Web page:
KATUSA applicants are first selected through a lottery. Once selected, trainees complete six weeks of South Korean army basic training and an additional three weeks at the KATUSA Training Academy.
“Being chosen in the lottery was pure luck,” Lee acknowledged. “But I am glad it worked out the way it did. This has been an invaluable experience for me.”

After completing his 21 months of mandatory military service, Lee said, he plans to return to the United States to pursue a law degree.

“Working with the U.S. Army has opened a lot of doors for me and [has] given me the discipline needed to be successful,” he said. “I am proud to call myself a KATUSA.”

Maj. Isaac Taylor, 8th Army public affairs, said the KATUSA program’s significance goes beyond the daily contributions made by soldiers such as Lee.

“It illustrates how really strong the [South Korean]-U.S. alliance is,” he explained. “It’s also amazing that they allow us to have not just any of their young men, but some of their highly educated future leaders who have goals that will reach far beyond the military and into all aspects of their society.”

WWII bomber group vets reunite at JBSA-Randolph

by Airman 1st Class Alexandria Slade
Joint Base San Antonio-Randolph Public Affairs

8/22/2013 - JOINT BASE SAN ANTONIO-RANDOLPH, Texas -- World War II veterans and members of the 381st Bomb Group (Heavy) Memorial Association observed pieces of aviation history during their visit to Joint Base San Antonio-Randolph Aug. 9.

"We visited JBSA-Randolph's historic buildings and learned about the current mission," Dr. Kevin Wilson, group historian, said. "Many 381st veterans served at JBSA-Randolph either before or after their deployment to England (During WWII)."

After visiting the historic Taj Mahal, Chapel 1, 560th and 99th Flying Training Squadrons, the day concluded with a luncheon hosted by Col. Gerald Goodfellow, 12th Flying Training Wing commander.

At the luncheon, Goodfellow spoke about current Air Force bomber operations overseas, and throughout the day, the veterans shared personal stories, lessons and experiences - relating past missions to current Air Force operations.

"My counsel is to be attentive, take care of your fellow men and know what is right and wrong," Alexander Strohmayer, 381st BG and WWII veteran, said.

At one point, when the group was still active, more than 8,000 service members served with the 381st BG, 619 of whom were killed in action, Wilson said.

The memories of the group are currently shared by 750 members, which include veterans, descendants and friends.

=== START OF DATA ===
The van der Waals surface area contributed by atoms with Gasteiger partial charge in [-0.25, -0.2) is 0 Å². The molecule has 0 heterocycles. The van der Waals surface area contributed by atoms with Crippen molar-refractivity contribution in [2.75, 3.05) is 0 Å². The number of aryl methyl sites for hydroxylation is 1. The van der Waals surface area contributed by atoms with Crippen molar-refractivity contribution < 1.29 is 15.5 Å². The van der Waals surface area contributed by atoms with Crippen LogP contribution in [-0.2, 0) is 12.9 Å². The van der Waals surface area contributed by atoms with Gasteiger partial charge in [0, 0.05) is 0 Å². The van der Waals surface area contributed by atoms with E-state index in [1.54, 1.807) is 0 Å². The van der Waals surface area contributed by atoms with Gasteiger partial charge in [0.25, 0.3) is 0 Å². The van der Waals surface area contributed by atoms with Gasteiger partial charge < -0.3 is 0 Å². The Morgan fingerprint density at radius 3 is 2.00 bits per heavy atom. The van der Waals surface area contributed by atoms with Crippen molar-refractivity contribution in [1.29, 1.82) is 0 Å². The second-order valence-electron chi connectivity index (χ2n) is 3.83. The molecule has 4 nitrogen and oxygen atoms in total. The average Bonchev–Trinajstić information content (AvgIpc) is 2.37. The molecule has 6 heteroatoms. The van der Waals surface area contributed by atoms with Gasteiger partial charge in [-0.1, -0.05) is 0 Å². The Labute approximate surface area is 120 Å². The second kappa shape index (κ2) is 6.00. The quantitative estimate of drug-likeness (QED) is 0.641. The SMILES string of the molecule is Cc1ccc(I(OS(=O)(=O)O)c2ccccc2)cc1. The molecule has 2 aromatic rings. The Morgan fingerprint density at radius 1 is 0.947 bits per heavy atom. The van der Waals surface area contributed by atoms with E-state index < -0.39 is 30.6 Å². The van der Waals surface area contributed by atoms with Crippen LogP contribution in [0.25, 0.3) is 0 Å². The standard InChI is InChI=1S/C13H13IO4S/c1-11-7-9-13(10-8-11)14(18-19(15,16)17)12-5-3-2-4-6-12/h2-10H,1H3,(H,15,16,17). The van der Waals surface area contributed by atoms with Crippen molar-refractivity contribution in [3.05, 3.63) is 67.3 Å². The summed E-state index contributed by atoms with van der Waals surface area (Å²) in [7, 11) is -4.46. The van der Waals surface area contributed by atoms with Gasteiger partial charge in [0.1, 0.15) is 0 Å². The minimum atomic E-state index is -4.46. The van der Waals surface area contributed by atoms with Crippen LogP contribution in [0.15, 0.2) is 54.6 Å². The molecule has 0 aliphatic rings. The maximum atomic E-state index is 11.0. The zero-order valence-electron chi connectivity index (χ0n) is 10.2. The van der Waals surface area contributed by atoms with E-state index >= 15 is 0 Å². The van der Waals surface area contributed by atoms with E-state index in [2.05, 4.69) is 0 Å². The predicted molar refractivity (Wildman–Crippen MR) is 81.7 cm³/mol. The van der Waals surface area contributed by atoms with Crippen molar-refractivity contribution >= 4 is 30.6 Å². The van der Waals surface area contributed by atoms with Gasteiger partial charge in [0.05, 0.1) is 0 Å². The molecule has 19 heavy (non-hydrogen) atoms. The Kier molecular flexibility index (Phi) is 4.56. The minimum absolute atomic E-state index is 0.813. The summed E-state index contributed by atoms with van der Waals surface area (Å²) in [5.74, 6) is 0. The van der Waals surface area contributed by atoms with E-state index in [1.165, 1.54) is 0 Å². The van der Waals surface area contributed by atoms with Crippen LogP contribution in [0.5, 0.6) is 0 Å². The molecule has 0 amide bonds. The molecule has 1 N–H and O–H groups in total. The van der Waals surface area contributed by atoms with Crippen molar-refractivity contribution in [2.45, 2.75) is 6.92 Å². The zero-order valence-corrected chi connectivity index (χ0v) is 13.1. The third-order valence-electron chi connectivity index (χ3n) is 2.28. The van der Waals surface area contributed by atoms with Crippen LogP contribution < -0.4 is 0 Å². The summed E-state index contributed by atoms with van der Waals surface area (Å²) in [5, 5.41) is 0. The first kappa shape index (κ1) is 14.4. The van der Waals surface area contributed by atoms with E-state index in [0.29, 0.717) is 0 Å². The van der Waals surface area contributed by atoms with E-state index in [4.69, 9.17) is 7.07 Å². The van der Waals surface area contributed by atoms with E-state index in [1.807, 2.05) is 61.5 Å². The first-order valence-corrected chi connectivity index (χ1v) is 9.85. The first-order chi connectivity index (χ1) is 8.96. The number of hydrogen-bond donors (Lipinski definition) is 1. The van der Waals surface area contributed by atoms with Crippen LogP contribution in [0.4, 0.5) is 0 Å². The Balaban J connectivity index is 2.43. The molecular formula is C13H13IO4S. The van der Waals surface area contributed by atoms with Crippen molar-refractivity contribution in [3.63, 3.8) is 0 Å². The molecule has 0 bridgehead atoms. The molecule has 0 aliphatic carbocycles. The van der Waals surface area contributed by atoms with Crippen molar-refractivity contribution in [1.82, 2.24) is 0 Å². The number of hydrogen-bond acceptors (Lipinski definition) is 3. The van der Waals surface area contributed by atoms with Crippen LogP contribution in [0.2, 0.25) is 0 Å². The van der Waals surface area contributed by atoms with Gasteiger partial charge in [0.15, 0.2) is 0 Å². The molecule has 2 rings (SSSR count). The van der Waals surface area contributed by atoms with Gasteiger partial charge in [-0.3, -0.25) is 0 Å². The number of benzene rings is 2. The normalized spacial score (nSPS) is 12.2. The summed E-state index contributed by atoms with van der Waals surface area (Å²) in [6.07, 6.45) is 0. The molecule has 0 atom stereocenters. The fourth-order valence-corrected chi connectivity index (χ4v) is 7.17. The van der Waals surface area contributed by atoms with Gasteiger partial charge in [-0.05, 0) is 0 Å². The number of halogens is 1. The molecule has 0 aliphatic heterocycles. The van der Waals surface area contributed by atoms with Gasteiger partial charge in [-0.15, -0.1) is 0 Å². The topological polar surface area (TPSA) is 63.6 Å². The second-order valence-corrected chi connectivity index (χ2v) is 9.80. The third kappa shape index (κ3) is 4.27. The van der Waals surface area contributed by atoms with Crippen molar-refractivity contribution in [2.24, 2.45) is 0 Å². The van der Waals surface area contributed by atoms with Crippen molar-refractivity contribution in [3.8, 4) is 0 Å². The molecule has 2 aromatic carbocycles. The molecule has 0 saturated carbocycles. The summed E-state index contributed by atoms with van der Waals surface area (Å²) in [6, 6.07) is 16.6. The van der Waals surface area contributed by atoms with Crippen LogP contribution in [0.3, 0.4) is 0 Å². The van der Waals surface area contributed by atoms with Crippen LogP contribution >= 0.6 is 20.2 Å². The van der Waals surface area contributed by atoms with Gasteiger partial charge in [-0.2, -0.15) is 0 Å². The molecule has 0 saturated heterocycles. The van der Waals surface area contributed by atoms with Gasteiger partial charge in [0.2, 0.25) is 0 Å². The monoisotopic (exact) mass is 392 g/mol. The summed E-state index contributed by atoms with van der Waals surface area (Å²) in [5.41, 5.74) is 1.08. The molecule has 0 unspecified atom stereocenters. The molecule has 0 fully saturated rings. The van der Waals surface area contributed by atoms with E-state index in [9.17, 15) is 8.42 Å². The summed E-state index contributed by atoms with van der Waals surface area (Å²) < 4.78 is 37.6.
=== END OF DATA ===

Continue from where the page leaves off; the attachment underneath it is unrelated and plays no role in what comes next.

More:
"There are great lessons to be learned from these men," Goodfellow said. "There are lessons of courage, how warriors should act in combat and the importance of honor in what these veterans have done. They faced tremendous odds, resulting in many fighters not returning home; but those who are here now and those who have passed will always be great examples."

Youngest American WWII ace remembered

by Dr. Roy Heidicker
4th Fighter Wing

8/22/2013 - SEYMOUR JOHNSON AIR FORCE BASE, N.C. -- Ret. Col. Van Chandler, the youngest American pilot to have destroyed five enemy aircraft in World War II, was remembered during a ceremony and shadow box presentation here, Aug. 5, 2013.

With a heartfelt speech in which he remembered the grandfather he knew as a child, Nash presented the 4th Fighter Wing with Chandler's shadow box.

Col. Lamar Pettus, 4th FW vice commander, thanked Nash for the donation and spoke of Chandler's many accomplishments to include two Legion of Merit medals, three Distinguished Flying Crosses and 15 Air Medals. Chandler began his service nearly 70 years ago as a second lieutenant assigned to the 336th Fighter Squadron of the 4th Fighter Group in England, and flew the P-51D Mustang during WWII. One week after his arrival, Chandler experienced a mechanical malfunction and, since there were no ejection seats at the time, had to bail out by climbing out of his plane. Fortunately, he successfully parachuted to the ground and was hidden by a friendly Belgium family until rescued by British forces.

New Year's Day, 1945, Chandler shot down his fifth enemy aircraft, making him an ace. For the 4th FG, a place where you couldn't walk through the chow hall without tripping over an ace or two, this would be a pretty mundane event, except for one thing; Chandler was only 19 years old. He became the youngest American ace of WWII and destroyed another four German planes on the ground before the end of the war.

Chandler went on to serve 30 years in the Air Force, ultimately shooting down three MiG-15s in the Korean War and flying missions during the Vietnam War, in addition to his previous victories.

A very humble man, Chandler never spoke of his wartime exploits to his wife, Mary, nor showed her the medals he earned. Years after his death in 1998, Mary found his medals stored in a footlocker.

With no knowledge of what these medals were, she researched them all and had them mounted in a shadow box, something she said Chandler wouldn't have approved of because of how private he was. She wanted to, in a way, bring Chandler's career full circle by offering to donate the box to be displayed at the 336th Fighter Squadron, at Seymour Johnson Air Force Base, N.C.

The shadow box will be put on permanent display where future generations of Airmen can take pride in the fact that Chandler greatly enriched the 4th FW's heritage.

Labor Day safety to conclude CDOS campaign

by Airman 1st Class Alexandria Slade
Joint Base San Antonio-Randolph Public Affairs

8/22/2013 - JOINT BASE SAN ANTONIO-RANDOLPH, Texas -- As summer comes to a close, the Critical Days of Summer campaign is set to conclude with Labor Day safety.

Labor Day symbolizes the end of summer, the beginning of football season and a celebration for workers and their families, Staff Sgt. Gary Lund, 502nd Air Base Wing ground safety technician, said.